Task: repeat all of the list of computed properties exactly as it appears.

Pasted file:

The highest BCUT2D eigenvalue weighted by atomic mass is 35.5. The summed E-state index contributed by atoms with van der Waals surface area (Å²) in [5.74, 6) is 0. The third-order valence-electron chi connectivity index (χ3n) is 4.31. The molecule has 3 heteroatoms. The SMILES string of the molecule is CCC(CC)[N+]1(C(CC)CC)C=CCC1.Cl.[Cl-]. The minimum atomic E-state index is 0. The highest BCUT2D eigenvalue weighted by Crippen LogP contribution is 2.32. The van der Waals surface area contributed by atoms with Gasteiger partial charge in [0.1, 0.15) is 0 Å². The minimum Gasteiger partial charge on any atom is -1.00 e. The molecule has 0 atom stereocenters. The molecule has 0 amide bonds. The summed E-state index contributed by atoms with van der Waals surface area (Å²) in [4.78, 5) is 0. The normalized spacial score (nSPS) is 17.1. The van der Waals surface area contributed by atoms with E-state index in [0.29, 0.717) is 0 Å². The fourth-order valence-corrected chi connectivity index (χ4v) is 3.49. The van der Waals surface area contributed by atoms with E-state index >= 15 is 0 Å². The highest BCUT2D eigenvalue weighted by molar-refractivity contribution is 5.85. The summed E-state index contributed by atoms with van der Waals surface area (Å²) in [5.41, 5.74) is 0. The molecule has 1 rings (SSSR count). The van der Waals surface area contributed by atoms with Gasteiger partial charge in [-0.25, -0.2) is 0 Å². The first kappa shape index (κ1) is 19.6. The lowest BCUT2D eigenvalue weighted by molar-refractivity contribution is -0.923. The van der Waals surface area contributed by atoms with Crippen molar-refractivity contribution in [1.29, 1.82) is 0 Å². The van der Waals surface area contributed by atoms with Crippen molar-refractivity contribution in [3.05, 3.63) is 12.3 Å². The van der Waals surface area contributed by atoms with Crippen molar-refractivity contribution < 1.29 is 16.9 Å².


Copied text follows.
The highest BCUT2D eigenvalue weighted by atomic mass is 35.5. The summed E-state index contributed by atoms with van der Waals surface area (Å²) in [5.74, 6) is 0. The third-order valence-electron chi connectivity index (χ3n) is 4.31. The molecule has 3 heteroatoms. The SMILES string of the molecule is CCC(CC)[N+]1(C(CC)CC)C=CCC1.Cl.[Cl-]. The minimum atomic E-state index is 0. The highest BCUT2D eigenvalue weighted by Crippen LogP contribution is 2.32. The van der Waals surface area contributed by atoms with Gasteiger partial charge in [0.1, 0.15) is 0 Å². The minimum Gasteiger partial charge on any atom is -1.00 e. The molecule has 0 atom stereocenters. The molecule has 0 amide bonds. The summed E-state index contributed by atoms with van der Waals surface area (Å²) in [4.78, 5) is 0. The normalized spacial score (nSPS) is 17.1. The van der Waals surface area contributed by atoms with E-state index in [0.29, 0.717) is 0 Å². The fourth-order valence-corrected chi connectivity index (χ4v) is 3.49. The van der Waals surface area contributed by atoms with E-state index >= 15 is 0 Å². The highest BCUT2D eigenvalue weighted by molar-refractivity contribution is 5.85. The summed E-state index contributed by atoms with van der Waals surface area (Å²) in [5.41, 5.74) is 0. The molecule has 1 rings (SSSR count). The van der Waals surface area contributed by atoms with Gasteiger partial charge in [-0.25, -0.2) is 0 Å². The first kappa shape index (κ1) is 19.6. The lowest BCUT2D eigenvalue weighted by molar-refractivity contribution is -0.923. The van der Waals surface area contributed by atoms with Crippen molar-refractivity contribution in [1.29, 1.82) is 0 Å². The van der Waals surface area contributed by atoms with Crippen molar-refractivity contribution in [3.05, 3.63) is 12.3 Å². The van der Waals surface area contributed by atoms with Crippen molar-refractivity contribution < 1.29 is 16.9 Å².